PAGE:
Figure 13. Photograph Showing the Nearsurface Bedrock which Underlies the Forested Upland Zone. This picture was taken along the upper Waccasassa River near the top of the map in Figure 1. 35


36 Figure 14. Photographs of a Shallow Creek and the Typical Marsh Setting in Waccasassa Bay. [A] Rocky Run, a typical bedrock-controlled creek Note outcropping carbonate rock. [B] View of the broad, expansive, monotypic stands of Juncus roemerianus which dominate the Waccasassa marshes. Picture taken looking north across the marshes.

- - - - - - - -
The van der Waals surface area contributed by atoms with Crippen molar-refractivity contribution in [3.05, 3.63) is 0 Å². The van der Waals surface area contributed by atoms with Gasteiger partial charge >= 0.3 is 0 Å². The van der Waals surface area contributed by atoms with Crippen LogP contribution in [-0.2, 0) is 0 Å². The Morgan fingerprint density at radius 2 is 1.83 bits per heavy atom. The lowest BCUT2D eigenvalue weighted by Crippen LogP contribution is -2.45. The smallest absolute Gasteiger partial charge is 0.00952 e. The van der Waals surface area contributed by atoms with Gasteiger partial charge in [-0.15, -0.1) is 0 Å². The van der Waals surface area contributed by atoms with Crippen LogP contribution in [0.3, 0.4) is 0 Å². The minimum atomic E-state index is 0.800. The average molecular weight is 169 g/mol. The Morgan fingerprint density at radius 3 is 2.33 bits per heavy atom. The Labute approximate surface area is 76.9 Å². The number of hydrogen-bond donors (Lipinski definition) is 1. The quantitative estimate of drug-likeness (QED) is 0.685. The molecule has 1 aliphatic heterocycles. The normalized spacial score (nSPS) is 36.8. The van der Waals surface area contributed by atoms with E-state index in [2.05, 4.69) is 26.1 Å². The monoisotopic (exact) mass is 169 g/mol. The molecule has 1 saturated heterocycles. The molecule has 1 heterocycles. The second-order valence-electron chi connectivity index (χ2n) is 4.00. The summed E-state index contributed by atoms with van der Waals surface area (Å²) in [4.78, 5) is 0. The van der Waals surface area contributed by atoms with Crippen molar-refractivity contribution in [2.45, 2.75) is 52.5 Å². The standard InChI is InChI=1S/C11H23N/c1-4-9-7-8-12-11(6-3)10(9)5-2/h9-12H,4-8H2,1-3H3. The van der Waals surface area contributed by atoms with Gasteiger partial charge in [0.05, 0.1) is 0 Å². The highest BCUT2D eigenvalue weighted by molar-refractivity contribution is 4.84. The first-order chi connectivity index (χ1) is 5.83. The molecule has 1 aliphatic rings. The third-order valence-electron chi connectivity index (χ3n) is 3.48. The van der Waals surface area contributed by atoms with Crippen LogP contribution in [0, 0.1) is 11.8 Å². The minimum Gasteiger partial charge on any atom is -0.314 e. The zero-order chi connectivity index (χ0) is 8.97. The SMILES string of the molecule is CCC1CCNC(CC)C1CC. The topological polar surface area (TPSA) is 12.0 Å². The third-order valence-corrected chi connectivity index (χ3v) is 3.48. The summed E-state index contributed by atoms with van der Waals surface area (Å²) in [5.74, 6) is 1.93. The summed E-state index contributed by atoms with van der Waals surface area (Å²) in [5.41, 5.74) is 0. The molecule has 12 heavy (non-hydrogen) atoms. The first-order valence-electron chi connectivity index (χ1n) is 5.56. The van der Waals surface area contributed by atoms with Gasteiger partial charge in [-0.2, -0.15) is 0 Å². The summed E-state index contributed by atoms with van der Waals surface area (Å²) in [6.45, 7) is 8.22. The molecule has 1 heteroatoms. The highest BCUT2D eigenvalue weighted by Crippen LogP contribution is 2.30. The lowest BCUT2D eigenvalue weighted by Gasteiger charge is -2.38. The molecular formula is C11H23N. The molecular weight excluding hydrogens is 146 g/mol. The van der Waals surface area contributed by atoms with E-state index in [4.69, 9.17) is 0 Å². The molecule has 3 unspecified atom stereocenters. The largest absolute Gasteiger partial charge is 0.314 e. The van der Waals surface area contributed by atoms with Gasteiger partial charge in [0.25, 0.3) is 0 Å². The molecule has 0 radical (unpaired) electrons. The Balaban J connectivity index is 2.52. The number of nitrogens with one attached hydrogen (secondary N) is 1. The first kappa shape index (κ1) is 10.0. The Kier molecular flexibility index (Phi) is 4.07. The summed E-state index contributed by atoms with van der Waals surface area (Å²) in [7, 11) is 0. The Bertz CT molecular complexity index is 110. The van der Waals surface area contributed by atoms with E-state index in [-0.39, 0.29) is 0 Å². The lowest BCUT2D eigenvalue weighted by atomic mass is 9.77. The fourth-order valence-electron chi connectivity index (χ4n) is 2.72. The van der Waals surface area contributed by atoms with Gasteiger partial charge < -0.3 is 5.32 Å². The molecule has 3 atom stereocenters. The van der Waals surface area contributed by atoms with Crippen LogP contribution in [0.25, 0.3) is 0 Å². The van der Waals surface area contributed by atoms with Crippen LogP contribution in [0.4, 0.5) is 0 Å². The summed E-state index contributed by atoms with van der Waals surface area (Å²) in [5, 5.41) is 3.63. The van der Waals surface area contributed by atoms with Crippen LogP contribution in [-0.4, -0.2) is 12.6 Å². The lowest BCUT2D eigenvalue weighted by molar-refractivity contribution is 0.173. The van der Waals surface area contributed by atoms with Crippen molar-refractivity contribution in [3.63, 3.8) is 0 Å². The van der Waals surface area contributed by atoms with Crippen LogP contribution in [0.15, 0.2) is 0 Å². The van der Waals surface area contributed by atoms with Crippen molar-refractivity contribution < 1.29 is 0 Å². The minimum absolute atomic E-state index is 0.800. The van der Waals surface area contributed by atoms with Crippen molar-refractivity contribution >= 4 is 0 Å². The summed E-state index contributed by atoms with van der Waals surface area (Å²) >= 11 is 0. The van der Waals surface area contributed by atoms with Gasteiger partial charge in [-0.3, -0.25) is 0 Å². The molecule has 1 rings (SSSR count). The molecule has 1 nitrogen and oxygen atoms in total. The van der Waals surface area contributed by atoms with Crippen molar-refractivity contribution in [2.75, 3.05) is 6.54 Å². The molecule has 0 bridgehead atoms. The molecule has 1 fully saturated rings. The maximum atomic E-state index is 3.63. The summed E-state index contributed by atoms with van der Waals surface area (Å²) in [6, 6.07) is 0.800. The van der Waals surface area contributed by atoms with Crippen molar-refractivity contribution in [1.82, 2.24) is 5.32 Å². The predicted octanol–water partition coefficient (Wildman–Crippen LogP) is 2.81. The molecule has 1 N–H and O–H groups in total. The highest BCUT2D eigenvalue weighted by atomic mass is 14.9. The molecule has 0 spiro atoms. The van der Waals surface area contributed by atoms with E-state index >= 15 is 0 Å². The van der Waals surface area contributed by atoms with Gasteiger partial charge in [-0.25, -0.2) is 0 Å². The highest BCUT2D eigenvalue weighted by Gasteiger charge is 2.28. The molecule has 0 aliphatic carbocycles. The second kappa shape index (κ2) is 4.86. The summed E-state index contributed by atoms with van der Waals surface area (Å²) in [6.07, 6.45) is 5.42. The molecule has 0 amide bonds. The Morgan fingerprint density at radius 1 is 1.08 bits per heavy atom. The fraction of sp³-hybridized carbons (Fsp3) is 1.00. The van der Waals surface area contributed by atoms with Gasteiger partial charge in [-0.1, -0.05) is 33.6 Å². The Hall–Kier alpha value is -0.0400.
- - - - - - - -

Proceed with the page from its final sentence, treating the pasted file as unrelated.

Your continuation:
37 marsh zone include Distichlis spicata (marsh spike grass) on the levees and drier areas and Cladium jamaicense (sawgrass) at the freshwater transitions In general the marshes of the Big Bend coast do not show the high/low marsh zonation typical of Atlantic coastal marshes (Frey and Basan, 1985). This characteristic is largely a result of the low tidal amplitude along the coast (Hine and Belknap, 1986). Salinity is one of the dominant factors controlling the distribution of these wetland plants (Eleuterius, 1980; Fig 15), and with them the characteristics of the depositional environment. Salinity gradients along the lower Waccasassa River range from a mean of 2%o approximately 6.5 km upstream from the mouth to 15%o at 3.5 km upstream from the mouth (Fig. 16). Within this gradient range along the river, J. roemerianus remains the dominant, and nearly singular, type of marsh vegetation. In zones of lowered salinity levels and inundation period, the plant community changes to that of a more upland environment One such zone is the elevated bankside levees that are a common feature along many of the creeks in the area. These levees are colonized by Sabal palmetto (sabal palm) and Juniperus silicicola (southern red cedar) on the higher levees (Fig. 17 A), by various semi-halophytic upland species such as Baccharis halimifolia and Iva frutescens along the middle elevation levees (Fig. 17B), and by the high saltmarsh plant, Distichlis spicata along the lowest levees (Fig 17C). The distribution of these plants suggests that the levees are higher and better developed towards the head of the Waccasassa embayment Field observation and the presence of these plants also indicate that these levees are not flooded during normal tidal fluctuations. Along the Big Bend coast,